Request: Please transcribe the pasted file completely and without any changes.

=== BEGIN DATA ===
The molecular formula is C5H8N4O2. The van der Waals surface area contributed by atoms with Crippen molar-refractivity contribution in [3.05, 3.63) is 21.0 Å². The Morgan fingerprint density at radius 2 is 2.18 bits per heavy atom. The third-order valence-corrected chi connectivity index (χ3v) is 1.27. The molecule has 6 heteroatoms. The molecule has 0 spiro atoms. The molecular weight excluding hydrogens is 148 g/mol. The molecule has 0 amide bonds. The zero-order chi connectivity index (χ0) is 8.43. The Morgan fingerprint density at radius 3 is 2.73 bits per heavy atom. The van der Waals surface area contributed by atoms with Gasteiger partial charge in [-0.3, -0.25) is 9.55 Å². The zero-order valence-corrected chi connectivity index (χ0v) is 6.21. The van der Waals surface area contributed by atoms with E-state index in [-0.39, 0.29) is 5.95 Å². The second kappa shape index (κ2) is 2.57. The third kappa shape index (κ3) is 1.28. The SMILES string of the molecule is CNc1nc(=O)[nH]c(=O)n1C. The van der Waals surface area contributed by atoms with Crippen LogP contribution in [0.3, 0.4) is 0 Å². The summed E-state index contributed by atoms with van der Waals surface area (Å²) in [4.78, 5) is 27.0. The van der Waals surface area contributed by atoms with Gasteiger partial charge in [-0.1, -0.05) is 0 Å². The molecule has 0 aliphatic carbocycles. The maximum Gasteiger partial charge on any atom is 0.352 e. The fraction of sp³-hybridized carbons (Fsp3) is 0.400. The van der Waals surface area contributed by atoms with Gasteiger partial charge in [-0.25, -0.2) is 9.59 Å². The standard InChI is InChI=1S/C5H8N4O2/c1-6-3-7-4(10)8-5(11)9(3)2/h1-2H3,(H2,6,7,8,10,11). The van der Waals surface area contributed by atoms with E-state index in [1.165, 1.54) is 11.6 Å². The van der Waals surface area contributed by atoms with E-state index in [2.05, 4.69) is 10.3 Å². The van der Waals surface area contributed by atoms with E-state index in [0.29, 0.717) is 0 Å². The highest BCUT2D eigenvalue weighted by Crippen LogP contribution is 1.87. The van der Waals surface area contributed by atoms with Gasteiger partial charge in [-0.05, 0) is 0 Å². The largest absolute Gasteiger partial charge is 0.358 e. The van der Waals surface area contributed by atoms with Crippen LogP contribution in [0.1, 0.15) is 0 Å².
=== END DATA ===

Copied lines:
The molecular formula is C5H8N4O2. The van der Waals surface area contributed by atoms with Crippen molar-refractivity contribution in [3.05, 3.63) is 21.0 Å². The Morgan fingerprint density at radius 2 is 2.18 bits per heavy atom. The third-order valence-corrected chi connectivity index (χ3v) is 1.27. The molecule has 6 heteroatoms. The molecule has 0 spiro atoms. The molecular weight excluding hydrogens is 148 g/mol. The molecule has 0 amide bonds. The zero-order chi connectivity index (χ0) is 8.43. The Morgan fingerprint density at radius 3 is 2.73 bits per heavy atom. The van der Waals surface area contributed by atoms with Gasteiger partial charge in [-0.3, -0.25) is 9.55 Å². The zero-order valence-corrected chi connectivity index (χ0v) is 6.21. The van der Waals surface area contributed by atoms with E-state index in [-0.39, 0.29) is 5.95 Å². The second kappa shape index (κ2) is 2.57. The third kappa shape index (κ3) is 1.28. The SMILES string of the molecule is CNc1nc(=O)[nH]c(=O)n1C. The van der Waals surface area contributed by atoms with Crippen LogP contribution in [0.3, 0.4) is 0 Å². The summed E-state index contributed by atoms with van der Waals surface area (Å²) in [4.78, 5) is 27.0. The van der Waals surface area contributed by atoms with Gasteiger partial charge in [-0.1, -0.05) is 0 Å². The molecule has 0 aliphatic carbocycles. The maximum Gasteiger partial charge on any atom is 0.352 e. The fraction of sp³-hybridized carbons (Fsp3) is 0.400. The van der Waals surface area contributed by atoms with Gasteiger partial charge in [-0.25, -0.2) is 9.59 Å². The standard InChI is InChI=1S/C5H8N4O2/c1-6-3-7-4(10)8-5(11)9(3)2/h1-2H3,(H2,6,7,8,10,11). The van der Waals surface area contributed by atoms with E-state index in [1.165, 1.54) is 11.6 Å². The van der Waals surface area contributed by atoms with E-state index in [2.05, 4.69) is 10.3 Å². The van der Waals surface area contributed by atoms with E-state index in [0.29, 0.717) is 0 Å². The highest BCUT2D eigenvalue weighted by Crippen LogP contribution is 1.87. The van der Waals surface area contributed by atoms with Gasteiger partial charge in [-0.05, 0) is 0 Å². The largest absolute Gasteiger partial charge is 0.358 e. The van der Waals surface area contributed by atoms with Crippen LogP contribution in [0.1, 0.15) is 0 Å².